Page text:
Links Between Hyperfocused Attention, Pupillometry, and the Locus Coeruleus Across the Broader Autism Phenotype

Thursday, May 12, 2016: 5:30 PM-7:00 PM
Hall A (Baltimore Convention Center)
A. S. DiCriscio and V. Troiani, Geisinger Autism & Developmental Medicine Institute, Lewisburg, PA

Pupillometry measures changes in pupil dilation, which are tightly linked with activity in the Locus Coeruleus (LC). The LC controls baseline arousal as well as stimulus-locked, or “phasic”, responses that focus attention in response to environmental cues. More specifically, a phasic LC-NE response is thought to induce a more strategic visual discrimination filter, which serves to restrict information processing to only the most relevant locations. Atypical attention has frequently been reported in autism spectrum disorders (ASD). In particular, individuals with ASD sometimes demonstrate superior performance in visual search and block design tasks, relative to age and IQ matched peers. One hypothesis suggests a ‘hyperphasic’ LC underlies heightened visual discrimination abilities and the inflexibility and hyperfocused attention that leads to restricted interests present in ASD.


The purpose of the current study was to critically test the relationship between performance on tasks requiring focused attention, traits associated with the Broader Autism Phenotype (BAP), and the link to the LC via pupillometry. 


Experiment 1: We used phenoytype and genotype data collected through the Simons Variation in Individuals Project (SVIP; www.simonsvipconnect.org) to examine the relationship between symptoms of the BAP and performance on visual discrimination tasks in 16p11.2 probands with a confirmed de novo deletion (del) or duplication (dup) (N=26; 15 males; mean age = 4.8±1.5), a copy number variant (CNV) known to increase the risk for ASD.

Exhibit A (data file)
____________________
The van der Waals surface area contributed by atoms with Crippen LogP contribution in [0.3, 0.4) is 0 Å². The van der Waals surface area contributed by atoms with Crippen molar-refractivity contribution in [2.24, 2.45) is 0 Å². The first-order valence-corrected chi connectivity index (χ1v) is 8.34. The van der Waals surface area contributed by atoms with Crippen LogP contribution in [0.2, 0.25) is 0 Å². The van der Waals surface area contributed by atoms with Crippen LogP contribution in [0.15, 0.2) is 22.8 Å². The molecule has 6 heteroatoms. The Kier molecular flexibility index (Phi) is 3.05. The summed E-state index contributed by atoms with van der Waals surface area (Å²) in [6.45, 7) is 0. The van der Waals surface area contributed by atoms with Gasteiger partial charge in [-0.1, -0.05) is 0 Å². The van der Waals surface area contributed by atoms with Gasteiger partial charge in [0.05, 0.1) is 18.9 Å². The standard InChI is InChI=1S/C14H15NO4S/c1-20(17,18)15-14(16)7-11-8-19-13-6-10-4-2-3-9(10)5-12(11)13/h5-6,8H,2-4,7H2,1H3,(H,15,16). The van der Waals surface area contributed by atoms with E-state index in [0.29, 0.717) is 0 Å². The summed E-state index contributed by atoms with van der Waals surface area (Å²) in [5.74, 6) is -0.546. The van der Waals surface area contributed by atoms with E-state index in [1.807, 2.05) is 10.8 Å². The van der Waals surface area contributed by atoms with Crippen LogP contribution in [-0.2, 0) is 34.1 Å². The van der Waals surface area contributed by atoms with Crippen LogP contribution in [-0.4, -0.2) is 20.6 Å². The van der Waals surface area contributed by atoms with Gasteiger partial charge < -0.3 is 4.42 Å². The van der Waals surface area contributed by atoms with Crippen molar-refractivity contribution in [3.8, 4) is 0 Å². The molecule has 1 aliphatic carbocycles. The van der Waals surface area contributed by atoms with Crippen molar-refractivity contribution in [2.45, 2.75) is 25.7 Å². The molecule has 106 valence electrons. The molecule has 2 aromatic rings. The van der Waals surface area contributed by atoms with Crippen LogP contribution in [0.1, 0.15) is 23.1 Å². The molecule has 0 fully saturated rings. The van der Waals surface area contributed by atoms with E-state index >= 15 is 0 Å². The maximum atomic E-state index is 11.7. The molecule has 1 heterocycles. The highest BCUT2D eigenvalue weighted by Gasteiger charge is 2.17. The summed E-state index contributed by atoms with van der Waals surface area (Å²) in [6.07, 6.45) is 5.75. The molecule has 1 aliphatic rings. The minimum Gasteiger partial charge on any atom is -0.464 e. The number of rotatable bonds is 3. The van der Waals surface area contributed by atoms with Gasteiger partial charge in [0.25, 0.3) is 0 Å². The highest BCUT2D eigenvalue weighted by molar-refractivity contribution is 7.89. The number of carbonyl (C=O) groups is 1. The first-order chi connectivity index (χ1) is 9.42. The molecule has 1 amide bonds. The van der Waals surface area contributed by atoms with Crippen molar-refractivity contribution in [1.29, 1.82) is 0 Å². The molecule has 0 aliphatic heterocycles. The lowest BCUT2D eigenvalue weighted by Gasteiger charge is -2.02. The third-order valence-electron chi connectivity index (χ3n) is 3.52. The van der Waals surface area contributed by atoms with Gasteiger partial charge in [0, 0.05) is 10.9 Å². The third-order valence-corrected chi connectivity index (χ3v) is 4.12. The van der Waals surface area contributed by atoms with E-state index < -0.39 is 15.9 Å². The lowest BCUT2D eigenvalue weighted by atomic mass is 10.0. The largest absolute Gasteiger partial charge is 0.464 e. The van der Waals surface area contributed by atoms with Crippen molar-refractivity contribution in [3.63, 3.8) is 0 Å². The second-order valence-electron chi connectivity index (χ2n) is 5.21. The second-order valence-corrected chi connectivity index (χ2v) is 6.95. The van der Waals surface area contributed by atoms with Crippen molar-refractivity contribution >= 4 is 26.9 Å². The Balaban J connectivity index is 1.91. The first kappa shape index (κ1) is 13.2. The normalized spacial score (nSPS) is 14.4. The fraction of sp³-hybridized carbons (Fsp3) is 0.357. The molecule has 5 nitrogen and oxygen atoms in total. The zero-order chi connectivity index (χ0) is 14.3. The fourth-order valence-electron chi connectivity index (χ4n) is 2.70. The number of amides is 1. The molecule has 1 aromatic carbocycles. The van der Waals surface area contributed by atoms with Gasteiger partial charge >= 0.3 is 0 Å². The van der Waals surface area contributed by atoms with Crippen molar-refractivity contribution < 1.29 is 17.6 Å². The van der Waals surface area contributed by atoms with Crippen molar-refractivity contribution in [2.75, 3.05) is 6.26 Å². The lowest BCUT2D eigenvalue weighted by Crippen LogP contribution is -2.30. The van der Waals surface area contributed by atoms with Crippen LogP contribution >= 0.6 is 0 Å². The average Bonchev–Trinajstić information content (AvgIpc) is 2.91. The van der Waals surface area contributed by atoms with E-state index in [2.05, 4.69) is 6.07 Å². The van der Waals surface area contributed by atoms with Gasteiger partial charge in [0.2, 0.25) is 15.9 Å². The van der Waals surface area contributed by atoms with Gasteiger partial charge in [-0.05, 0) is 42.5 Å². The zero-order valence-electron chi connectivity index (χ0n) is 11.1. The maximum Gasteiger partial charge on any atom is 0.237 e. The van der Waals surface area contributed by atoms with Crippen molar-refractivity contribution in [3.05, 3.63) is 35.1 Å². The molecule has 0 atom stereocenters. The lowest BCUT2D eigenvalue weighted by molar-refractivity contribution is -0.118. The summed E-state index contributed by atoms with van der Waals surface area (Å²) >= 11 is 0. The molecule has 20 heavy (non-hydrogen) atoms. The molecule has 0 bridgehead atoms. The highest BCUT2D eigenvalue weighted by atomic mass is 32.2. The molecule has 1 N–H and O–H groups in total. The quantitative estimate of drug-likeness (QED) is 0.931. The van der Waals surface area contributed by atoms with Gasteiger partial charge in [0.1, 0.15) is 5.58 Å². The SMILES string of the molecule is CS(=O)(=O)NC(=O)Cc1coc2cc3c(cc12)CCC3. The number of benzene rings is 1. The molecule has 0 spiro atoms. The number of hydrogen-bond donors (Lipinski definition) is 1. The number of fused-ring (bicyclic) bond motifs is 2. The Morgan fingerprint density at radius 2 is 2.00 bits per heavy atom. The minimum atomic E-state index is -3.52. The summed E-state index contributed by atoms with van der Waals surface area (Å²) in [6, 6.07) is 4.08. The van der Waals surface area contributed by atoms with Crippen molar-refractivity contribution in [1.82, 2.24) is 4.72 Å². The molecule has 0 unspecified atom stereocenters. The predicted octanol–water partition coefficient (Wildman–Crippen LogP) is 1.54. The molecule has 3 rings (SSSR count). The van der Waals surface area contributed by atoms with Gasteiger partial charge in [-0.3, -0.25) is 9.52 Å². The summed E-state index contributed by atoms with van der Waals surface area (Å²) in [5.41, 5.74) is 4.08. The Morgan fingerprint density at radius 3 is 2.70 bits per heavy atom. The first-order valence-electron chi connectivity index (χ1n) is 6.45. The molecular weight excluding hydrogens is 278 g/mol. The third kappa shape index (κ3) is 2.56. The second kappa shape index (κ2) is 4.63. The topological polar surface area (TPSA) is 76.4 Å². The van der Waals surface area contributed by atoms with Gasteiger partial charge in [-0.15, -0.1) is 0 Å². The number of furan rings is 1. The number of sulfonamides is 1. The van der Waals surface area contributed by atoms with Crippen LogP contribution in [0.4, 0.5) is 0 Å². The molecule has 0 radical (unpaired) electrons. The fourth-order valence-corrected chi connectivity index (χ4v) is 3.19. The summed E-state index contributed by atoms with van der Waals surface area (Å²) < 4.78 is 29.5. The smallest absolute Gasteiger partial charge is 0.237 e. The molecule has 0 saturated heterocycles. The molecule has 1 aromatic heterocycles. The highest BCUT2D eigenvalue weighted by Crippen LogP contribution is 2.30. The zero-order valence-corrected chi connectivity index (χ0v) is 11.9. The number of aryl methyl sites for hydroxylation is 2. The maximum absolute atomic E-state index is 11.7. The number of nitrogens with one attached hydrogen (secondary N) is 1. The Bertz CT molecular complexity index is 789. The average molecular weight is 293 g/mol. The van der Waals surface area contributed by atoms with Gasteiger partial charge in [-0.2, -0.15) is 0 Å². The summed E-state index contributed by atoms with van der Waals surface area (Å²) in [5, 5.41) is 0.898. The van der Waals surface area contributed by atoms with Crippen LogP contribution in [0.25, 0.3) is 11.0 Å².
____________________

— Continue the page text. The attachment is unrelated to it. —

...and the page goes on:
Experiment 2: We designed a Navon Figures eyetracking paradigm (i.e. large letter composed of small letters), requiring an individual to vary only the information attended to within an image. This controlled for low-level visual features such as luminance that impact pupil changes. Participants were healthy young adults (N=49; mean age =25.2). 


Experiment 1: In children with 16p11.2 syndrome, average scores on a block design task were directly related to average scores on the Broader Autism Phenotype Questionanire (BAP-Q) (r=0.42, p<0.03). These results confirm a relationship between heightened visual discrimination abilities and the BAP.

Experiment 2: Participants display larger changes in task evoked pupil response when identifying local information (smaller letter) within objects relative to global information (larger letter) (p<0.001). We also show a relationship between relative change in pupil diameter (Local:Global conditions) and behavioral measures associated with the BAP, specifically the rigidity subscale, which measures flexibility and preoccupation with details (r=0.58, p<0.003). This effect was specific to stimulus-locked (‘phasic’) responses and was not linked to baseline pupil diameter.


This work represents the first characterization of the specificity in phasic pupil response and the relationship with the BAP and suggests that mechanisms that control the earliest parts of visual selection are associated with autism traits. Ongoing data collection will characterize the pupil responses in children with 16p11.2 syndrome.